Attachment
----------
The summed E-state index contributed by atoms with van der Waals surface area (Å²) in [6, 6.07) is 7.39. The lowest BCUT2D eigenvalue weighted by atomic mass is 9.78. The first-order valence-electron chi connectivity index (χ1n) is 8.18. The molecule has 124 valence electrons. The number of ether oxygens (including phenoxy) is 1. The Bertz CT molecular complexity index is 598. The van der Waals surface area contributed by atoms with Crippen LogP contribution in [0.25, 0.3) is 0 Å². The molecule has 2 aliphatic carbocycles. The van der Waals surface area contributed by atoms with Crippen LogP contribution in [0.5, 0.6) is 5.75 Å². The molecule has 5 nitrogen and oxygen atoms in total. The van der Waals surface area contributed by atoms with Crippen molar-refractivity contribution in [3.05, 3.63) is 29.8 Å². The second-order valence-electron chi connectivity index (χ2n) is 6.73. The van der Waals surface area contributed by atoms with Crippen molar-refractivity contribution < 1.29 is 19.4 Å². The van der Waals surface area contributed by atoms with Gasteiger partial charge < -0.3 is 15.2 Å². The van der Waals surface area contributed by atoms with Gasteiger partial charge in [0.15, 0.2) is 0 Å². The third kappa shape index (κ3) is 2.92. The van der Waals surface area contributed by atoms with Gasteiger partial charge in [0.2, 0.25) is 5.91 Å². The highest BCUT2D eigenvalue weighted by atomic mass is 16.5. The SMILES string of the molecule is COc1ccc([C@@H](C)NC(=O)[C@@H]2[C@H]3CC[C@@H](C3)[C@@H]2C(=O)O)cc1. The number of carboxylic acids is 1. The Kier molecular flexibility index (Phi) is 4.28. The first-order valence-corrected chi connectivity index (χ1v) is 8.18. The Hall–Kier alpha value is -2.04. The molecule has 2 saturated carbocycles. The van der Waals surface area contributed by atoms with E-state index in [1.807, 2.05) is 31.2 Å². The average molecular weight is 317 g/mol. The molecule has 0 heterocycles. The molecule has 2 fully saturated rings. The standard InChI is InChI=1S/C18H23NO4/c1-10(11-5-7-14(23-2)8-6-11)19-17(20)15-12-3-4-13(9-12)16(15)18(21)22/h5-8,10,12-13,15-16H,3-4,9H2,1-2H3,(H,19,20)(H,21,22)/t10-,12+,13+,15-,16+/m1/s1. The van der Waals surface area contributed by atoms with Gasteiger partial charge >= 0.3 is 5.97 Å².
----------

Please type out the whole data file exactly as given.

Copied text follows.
The summed E-state index contributed by atoms with van der Waals surface area (Å²) in [6, 6.07) is 7.39. The lowest BCUT2D eigenvalue weighted by atomic mass is 9.78. The first-order valence-electron chi connectivity index (χ1n) is 8.18. The molecule has 124 valence electrons. The number of ether oxygens (including phenoxy) is 1. The Bertz CT molecular complexity index is 598. The van der Waals surface area contributed by atoms with Crippen LogP contribution in [0.25, 0.3) is 0 Å². The molecule has 2 aliphatic carbocycles. The van der Waals surface area contributed by atoms with Crippen LogP contribution in [0.5, 0.6) is 5.75 Å². The molecule has 5 nitrogen and oxygen atoms in total. The van der Waals surface area contributed by atoms with Crippen molar-refractivity contribution in [3.05, 3.63) is 29.8 Å². The second-order valence-electron chi connectivity index (χ2n) is 6.73. The van der Waals surface area contributed by atoms with Crippen molar-refractivity contribution < 1.29 is 19.4 Å². The van der Waals surface area contributed by atoms with Gasteiger partial charge < -0.3 is 15.2 Å². The van der Waals surface area contributed by atoms with Gasteiger partial charge in [0.15, 0.2) is 0 Å². The third kappa shape index (κ3) is 2.92. The van der Waals surface area contributed by atoms with Gasteiger partial charge in [0.2, 0.25) is 5.91 Å². The highest BCUT2D eigenvalue weighted by atomic mass is 16.5. The SMILES string of the molecule is COc1ccc([C@@H](C)NC(=O)[C@@H]2[C@H]3CC[C@@H](C3)[C@@H]2C(=O)O)cc1. The number of carboxylic acids is 1. The Kier molecular flexibility index (Phi) is 4.28. The first-order valence-corrected chi connectivity index (χ1v) is 8.18. The Hall–Kier alpha value is -2.04. The molecule has 2 saturated carbocycles. The van der Waals surface area contributed by atoms with E-state index in [1.807, 2.05) is 31.2 Å². The average molecular weight is 317 g/mol. The molecule has 0 heterocycles. The molecule has 2 fully saturated rings. The standard InChI is InChI=1S/C18H23NO4/c1-10(11-5-7-14(23-2)8-6-11)19-17(20)15-12-3-4-13(9-12)16(15)18(21)22/h5-8,10,12-13,15-16H,3-4,9H2,1-2H3,(H,19,20)(H,21,22)/t10-,12+,13+,15-,16+/m1/s1. The van der Waals surface area contributed by atoms with Gasteiger partial charge >= 0.3 is 5.97 Å².